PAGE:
pegged exchange rate is officially fixed in terms of gold or any other currency in foreign exchange.
Floating exchange rate is flexible rate in which value of currency is allowed to adjust freely determined by the supply & demand of foreign exchange
In interest rate swaps, each party agrees to pay either a fixed or a floating rate in a particular currency to the other party. The fixed or floating rate is multiplied with the Notional Principal Amount (NPA). This notional amount is not exchanged between the parties involved in the swap. This NPA is used only to calculate the interest flow between the two parties. The most common interest rate swap is where one party 'A' pays a fixed rate to the other party 'B' while receiving a floating rate which is pegged to a reference rate like LIBOR.
In Interest rate swaps, each party agrees to pay either a fixed or a floating rate in a particular currency to the other party. The fixed or floating rate is multiplied with the Notional Principal Amount (NPA) say Rs. 1 lac. This notional amount is not exchanged between the parties involved in the Swap. This NPA is used only to calculate the interest flow between the two parties. The most common interest rate swap is where one party 'A' pays a fixed rate to the other party 'B' while receiving a floating rate which is pegged to a reference rate like LIBOR
A Foreign exchange, or Forex, is the conversion of one country's currency into that of another. In a free economy, a country's currency is valued according to factors of supply and demand. In other words, a currency's value can be pegged to another country's currency, such as the U.S. dollar, or even to a basket of currencies. A country's currency value also may be fixed by the country's government. ' Foreign exchange is handled globally between banks and all transactions fall under the auspice of the Bank of International Settlements.
Gold is a metal of adornment in jewelry, and a sign of wealth. The currencies of the world were anchored by gold for centuries. A piece of paper currency issued by any government represented the actual amount of gold held by that government. The United States set the value of the dollar at a single level in the 1930’s, and the cost of an ounce of gold was worth $35. After World War II most countries based their currency values on the U.S. dollar. Since the value of gold was widely known according to the US dollar, then the value of any other currency could be based on its value in gold. For example, a currency worth twice as much gold as the U.S. dollar was worth 2 dollars. This system was basic, and eventually was out-grown due to the U.S. dollar suffering from inflation, and other world currencies became more valuable. In 1971, the U.S. removed the gold standard all together which meant that the market determined the value of the dollar. This led to utilizing a US currency exchange rate. The U.S. dollar still is a powerful force in financial markets, and exchange rates are often expressed in terms of U.S. dollars. The euro, British pound, Canadian dollar, Australian dollar and Japanese yen account for 80% of currency exchanges altogether. The world uses two systems to determine a currency’s exchange rate. They are floating currency and pegged currency. Floating Currency - A currency is worth whatever buyers are willing to pay for it. It is determined by supply and demand which is driven by foreign investment, import/export ratios and inflation. Pegged Currency - The exchange rate is set artificially and maintained by the government. The rate is set in comparison to another country like the United States, and the rate doesn’t fluctuate. In order to maintain a pegged rate, a government has to work diligently, and their national bank most hold large reserves of currency to meet supply and demand. The US currency exchange rate is based on a floating currency as most governments are. Every major nation uses the floating currency method, and is considered most efficient of the two because the market will correct the rate to reflect inflation. It isn’t perfect though, and if a country’s economy suffers from instability, a floating system scares investors away.
The official currency is the Bahama Dollar. The exchange rate is pegged 1 Bahama Dollar to 1 US Dollar, therefore US dollars are used interchangabley. It is very common to spend and receive US dollars in high tourist areas, such as Paradise Island. The official currency is the Bahama Dollar. The exchange rate is pegged 1 Bahama Dollar to 1 US Dollar, therefore US dollars are used interchangabley. It is very common to spend and receive US dollars in high tourist areas, such as Paradise Island.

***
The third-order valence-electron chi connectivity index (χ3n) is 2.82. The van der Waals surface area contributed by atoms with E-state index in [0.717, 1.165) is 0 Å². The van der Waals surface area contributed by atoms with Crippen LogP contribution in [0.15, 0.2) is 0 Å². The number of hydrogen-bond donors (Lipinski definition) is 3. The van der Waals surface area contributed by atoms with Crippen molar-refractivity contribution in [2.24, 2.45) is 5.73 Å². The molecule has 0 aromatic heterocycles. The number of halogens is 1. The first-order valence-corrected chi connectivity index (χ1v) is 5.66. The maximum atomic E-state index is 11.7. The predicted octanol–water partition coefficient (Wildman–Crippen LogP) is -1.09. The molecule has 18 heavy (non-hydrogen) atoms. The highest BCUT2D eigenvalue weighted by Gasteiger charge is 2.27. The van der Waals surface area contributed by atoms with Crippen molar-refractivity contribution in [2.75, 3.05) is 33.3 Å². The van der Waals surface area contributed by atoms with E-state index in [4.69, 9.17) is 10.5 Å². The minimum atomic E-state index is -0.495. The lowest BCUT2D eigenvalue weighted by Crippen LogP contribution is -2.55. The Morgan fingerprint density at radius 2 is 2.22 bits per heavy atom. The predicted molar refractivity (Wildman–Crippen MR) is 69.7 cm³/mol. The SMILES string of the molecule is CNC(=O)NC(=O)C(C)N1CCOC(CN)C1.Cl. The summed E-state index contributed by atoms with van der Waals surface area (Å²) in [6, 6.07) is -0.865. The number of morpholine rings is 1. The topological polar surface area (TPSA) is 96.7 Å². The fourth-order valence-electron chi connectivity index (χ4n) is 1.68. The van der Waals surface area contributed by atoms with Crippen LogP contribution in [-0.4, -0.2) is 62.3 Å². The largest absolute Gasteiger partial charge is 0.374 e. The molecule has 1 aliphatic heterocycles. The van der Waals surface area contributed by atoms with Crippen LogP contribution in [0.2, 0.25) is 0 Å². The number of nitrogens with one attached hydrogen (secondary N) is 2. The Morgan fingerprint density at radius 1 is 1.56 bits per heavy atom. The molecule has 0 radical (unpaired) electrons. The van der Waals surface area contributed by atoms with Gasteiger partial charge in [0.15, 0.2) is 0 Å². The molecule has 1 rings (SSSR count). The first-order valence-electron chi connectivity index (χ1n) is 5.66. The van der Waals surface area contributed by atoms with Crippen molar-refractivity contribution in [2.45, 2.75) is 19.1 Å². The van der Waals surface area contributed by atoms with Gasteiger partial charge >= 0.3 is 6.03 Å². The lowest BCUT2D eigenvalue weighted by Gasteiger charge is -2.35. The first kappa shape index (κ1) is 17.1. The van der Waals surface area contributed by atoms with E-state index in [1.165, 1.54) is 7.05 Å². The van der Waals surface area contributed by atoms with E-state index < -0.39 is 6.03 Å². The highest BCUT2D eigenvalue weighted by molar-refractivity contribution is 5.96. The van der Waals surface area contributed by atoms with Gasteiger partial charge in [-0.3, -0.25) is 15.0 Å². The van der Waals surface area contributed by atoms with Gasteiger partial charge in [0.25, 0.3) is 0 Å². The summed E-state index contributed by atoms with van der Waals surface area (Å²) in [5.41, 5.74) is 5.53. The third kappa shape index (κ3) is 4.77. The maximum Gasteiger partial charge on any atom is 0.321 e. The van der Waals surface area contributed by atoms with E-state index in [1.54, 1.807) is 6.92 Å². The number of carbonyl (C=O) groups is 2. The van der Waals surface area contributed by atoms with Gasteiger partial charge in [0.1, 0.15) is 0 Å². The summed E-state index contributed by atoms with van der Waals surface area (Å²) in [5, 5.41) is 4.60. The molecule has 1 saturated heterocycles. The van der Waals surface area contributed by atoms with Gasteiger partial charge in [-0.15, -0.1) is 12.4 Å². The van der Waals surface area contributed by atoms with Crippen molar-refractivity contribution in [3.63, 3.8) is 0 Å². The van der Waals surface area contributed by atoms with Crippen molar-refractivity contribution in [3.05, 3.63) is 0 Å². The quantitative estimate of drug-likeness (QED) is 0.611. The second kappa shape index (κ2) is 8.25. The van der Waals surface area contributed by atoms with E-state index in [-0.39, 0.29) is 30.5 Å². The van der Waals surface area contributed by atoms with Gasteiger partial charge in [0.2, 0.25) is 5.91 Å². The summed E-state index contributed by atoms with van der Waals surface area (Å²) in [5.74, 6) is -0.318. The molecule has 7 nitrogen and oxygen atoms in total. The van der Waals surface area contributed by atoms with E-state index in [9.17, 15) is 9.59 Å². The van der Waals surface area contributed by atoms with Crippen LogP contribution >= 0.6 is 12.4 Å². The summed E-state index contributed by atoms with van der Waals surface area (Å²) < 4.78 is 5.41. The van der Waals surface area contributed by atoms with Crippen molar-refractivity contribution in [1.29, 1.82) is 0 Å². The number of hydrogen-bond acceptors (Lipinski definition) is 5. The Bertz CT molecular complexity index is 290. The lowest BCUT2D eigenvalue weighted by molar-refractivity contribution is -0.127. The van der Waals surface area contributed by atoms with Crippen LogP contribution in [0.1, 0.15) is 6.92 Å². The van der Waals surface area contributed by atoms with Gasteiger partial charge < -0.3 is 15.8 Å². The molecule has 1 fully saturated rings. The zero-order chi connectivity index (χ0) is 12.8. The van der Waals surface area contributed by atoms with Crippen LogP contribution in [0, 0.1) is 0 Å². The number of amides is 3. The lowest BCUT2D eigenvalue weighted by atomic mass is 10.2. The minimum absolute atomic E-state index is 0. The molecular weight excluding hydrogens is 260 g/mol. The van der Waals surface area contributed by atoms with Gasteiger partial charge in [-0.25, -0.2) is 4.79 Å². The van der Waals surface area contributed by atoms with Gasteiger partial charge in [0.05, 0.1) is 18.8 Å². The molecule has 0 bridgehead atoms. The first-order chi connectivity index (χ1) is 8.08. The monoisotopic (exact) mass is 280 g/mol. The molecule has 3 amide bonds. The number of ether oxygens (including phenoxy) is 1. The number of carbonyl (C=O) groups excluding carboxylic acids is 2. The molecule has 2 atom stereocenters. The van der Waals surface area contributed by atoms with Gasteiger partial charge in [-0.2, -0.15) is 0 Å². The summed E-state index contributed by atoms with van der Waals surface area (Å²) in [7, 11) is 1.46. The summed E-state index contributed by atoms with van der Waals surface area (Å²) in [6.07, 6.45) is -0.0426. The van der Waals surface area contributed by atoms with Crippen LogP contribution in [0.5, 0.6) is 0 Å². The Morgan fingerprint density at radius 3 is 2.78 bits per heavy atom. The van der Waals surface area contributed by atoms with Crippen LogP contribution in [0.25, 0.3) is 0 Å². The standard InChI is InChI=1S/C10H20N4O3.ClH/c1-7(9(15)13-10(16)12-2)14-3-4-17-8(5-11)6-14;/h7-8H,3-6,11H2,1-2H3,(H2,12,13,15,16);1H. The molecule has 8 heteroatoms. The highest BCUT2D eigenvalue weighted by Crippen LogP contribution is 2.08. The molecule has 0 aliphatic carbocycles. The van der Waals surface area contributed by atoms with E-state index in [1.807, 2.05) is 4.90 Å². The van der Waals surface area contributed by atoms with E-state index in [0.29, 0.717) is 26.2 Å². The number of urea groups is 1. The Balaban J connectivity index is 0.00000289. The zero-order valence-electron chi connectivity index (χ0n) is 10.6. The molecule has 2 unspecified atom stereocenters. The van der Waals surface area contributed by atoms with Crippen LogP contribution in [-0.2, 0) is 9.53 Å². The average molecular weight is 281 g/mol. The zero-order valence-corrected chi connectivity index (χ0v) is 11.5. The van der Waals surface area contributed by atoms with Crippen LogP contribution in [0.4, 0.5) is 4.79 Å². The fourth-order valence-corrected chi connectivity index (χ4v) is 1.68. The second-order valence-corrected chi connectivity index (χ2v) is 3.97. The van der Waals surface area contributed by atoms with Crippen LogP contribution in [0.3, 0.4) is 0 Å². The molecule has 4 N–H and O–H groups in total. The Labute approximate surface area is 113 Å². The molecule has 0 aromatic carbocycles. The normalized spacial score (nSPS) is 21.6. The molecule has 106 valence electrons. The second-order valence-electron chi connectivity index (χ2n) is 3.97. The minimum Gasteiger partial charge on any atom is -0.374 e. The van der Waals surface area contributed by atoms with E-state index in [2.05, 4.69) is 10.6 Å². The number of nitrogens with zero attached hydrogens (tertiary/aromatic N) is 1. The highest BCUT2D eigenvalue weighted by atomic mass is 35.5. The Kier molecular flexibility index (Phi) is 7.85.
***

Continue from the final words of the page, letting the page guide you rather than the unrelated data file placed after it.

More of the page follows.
There are two ways the price of a currency can be determined against another. A fixed, or pegged, rate is a rate the government (central bank) sets and maintains as the official exchange rate. A set price will be determined against a major world currency (usually the U.S. dollar, but also other major currencies such as the euro, the yen, or a basket of currencies). In order to maintain the local exchange rate, the central bank buys and sells its own currency on the foreign exchange market in return for the currency to which it is pegged.If, for example, it is determined that the value of a single unit of local currency is equal to USD 3.00, the central bank will have to ensure that it can supply the market with those dollars. In order to maintain the rate, the central bank must keep a high level of foreign reserves. This is a reserved amount of foreign currency held by the central bank which it can use to release (or absorb) extra funds into (or out of) the market. This ensures an appropriate money supply, appropriate fluctuations in the market (inflation/deflation), and ultimately, the exchange rate. The central bank can also adjust the official exchange rate when necessary.FloatingUnlike the fixed rate, a floating exchange rate is determined by the private market through supply and demand. A floating rate is often termed "self-correcting", as any differences in supply and demand will automatically be corrected in the market. Take a look at this simplified model: if demand for a currency is low, its value will decrease, thus making imported goods more expensive and thus stimulating demand for local goods and services. This in turn will generate more jobs, and hence an auto-correction would occur in the market. A floating exchange rate is constantly changing.In reality, no currency is wholly fixed or floating. In a fixed regime, market pressures can also influence changes in the exchange rate. Sometimes, when a local currency does reflect its true value against its pegged currency, a "black market" which is more reflective of actual supply and demand may develop. A central bank will often then be forced to revalue or devalue the official rate so that the rate is in line with the unofficial one, thereby halting the activity of the black market.In a floating regime, the central bank may also intervene when it is necessary to ensure stability and to avoid inflation; however, it is less often that the central bank of a floating regime will interfere.Fixed vs. FlexibleFixed advantages A fixed exchange rate should reduce uncertainties for all economic agents in the country. As businesses have the perfect knowledge that the price is fixed and therefore not going to change they can plan ahead in their productions. Inflation may have a harmful effect on the demand for exports and imports. To ensure that inflation is kept as low as possible the government is forced to take measurements, to keep businesses competitive in foreign markets. In theory a fixed exchange rate should also reduce speculations in foreign exchange markets. In reality this is not always the case as countries want to make speculative gains.Fixed Disadvantages The government is keeping the exchange rate fixed by manipulating the interest rates. If the exchange is in danger of falling the government needs to increase interest rates to increase demand for the currency. As this would have a deflationary effect on the economy the demand might decrease and unemployment might increase. A government has to maintain high levels of foreign reserves to keep the exchange rate fixed as well as to instill confidence on the foreign exchange markets. This makes clear that a country is able to defend its currency by the buying and selling of foreign currencies. Fixing the exchange rate is not easy as there are many variables which are changing over time if the exchange rate is set wrong it might be hard for export companies to be competitive in foreign countries. International disagreement might be created when a country sets its exchange rate on a too low level. This would make a countries export more competitive which might lead to a disagreement between countries as they might see it as an unfair trade advantage.Flexible Advantages As the exchange rate does not have to be kept at a certain level anymore interest rates are free to be employed as domestic management policies(Appleyard 703). The floating exchange rate is adjusting itself to keep the current account balanced, in theory. As the reserves are not used to control the value of the currency it is not necessary to keep high levels of reserves (like gold) of foreign countries.Flexible Disadvantages Floating exchange rates tend to create uncertainty on the international markets. As businesses try to plan for the future it is not easy for the businesses to handle a floating exchange rate which might vary. Therefore investment is more difficult to assess and there is no doubt that excursive exchange rates will reduce the level of international investment as it is difficult to assess the exact level of return and risk. Floating exchange rates are affected by more factors than only demand and supply, such as government intervention. Therefore they might not necessarily adjust themselves in order to eliminate current account deficits. The floating exchange rate might worsen existing levels of inflation. If a country has higher inflation rate than others this will make the export of the country less competitive and its imports more expensive. Then the exchange rate will fall which could lead to even higher import prices of goods and because of cost-push inflation which might drive the overall inflation rate even more. While flexible exchange rates can ensure that the country achieves external balance, they do not ensure internal balance. In several situations the exchange rate change that reestablishes external balance can make an internal imbalance worse. If a country has rising inflation and a tendency toward external deficit, the depreciation of the currency can intensify the inflation pressures in the country. If a country has excessive unemployment and a tendency toward surplus, the appreciation of the currency can make the unemployment problem worse. To achieve internal balance, the country's government may need to implement domestic policy changes.